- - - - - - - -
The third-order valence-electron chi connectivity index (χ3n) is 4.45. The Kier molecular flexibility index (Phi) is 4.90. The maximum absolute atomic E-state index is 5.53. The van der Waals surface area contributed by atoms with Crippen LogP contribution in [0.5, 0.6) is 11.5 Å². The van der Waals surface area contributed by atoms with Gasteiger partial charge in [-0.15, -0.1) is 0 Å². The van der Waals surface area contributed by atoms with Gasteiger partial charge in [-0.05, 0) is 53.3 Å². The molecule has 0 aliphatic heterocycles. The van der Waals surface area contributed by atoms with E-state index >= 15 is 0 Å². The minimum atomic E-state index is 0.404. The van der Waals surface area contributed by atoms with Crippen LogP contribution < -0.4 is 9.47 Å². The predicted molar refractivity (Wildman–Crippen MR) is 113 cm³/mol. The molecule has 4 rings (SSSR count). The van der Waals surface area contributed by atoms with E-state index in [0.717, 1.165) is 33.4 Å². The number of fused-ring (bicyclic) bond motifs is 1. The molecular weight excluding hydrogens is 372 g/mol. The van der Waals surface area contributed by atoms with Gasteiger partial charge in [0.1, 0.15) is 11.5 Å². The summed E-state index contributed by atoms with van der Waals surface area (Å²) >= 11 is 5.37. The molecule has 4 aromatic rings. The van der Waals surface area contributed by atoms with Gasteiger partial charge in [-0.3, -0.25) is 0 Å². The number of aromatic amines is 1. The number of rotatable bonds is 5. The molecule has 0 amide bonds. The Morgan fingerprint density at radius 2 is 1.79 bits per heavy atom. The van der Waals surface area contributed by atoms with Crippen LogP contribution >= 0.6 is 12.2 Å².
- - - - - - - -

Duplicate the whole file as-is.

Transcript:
The third-order valence-electron chi connectivity index (χ3n) is 4.45. The Kier molecular flexibility index (Phi) is 4.90. The maximum absolute atomic E-state index is 5.53. The van der Waals surface area contributed by atoms with Crippen LogP contribution in [0.5, 0.6) is 11.5 Å². The van der Waals surface area contributed by atoms with Gasteiger partial charge in [-0.15, -0.1) is 0 Å². The van der Waals surface area contributed by atoms with Gasteiger partial charge in [-0.05, 0) is 53.3 Å². The molecule has 0 aliphatic heterocycles. The van der Waals surface area contributed by atoms with E-state index >= 15 is 0 Å². The minimum atomic E-state index is 0.404. The van der Waals surface area contributed by atoms with Crippen LogP contribution < -0.4 is 9.47 Å². The predicted molar refractivity (Wildman–Crippen MR) is 113 cm³/mol. The molecule has 4 rings (SSSR count). The van der Waals surface area contributed by atoms with E-state index in [0.717, 1.165) is 33.4 Å². The number of fused-ring (bicyclic) bond motifs is 1. The molecular weight excluding hydrogens is 372 g/mol. The van der Waals surface area contributed by atoms with Gasteiger partial charge in [0.1, 0.15) is 11.5 Å². The summed E-state index contributed by atoms with van der Waals surface area (Å²) >= 11 is 5.37. The molecule has 4 aromatic rings. The van der Waals surface area contributed by atoms with Gasteiger partial charge in [-0.3, -0.25) is 0 Å². The number of aromatic amines is 1. The number of rotatable bonds is 5. The molecule has 0 amide bonds. The Morgan fingerprint density at radius 2 is 1.79 bits per heavy atom. The van der Waals surface area contributed by atoms with Crippen LogP contribution >= 0.6 is 12.2 Å².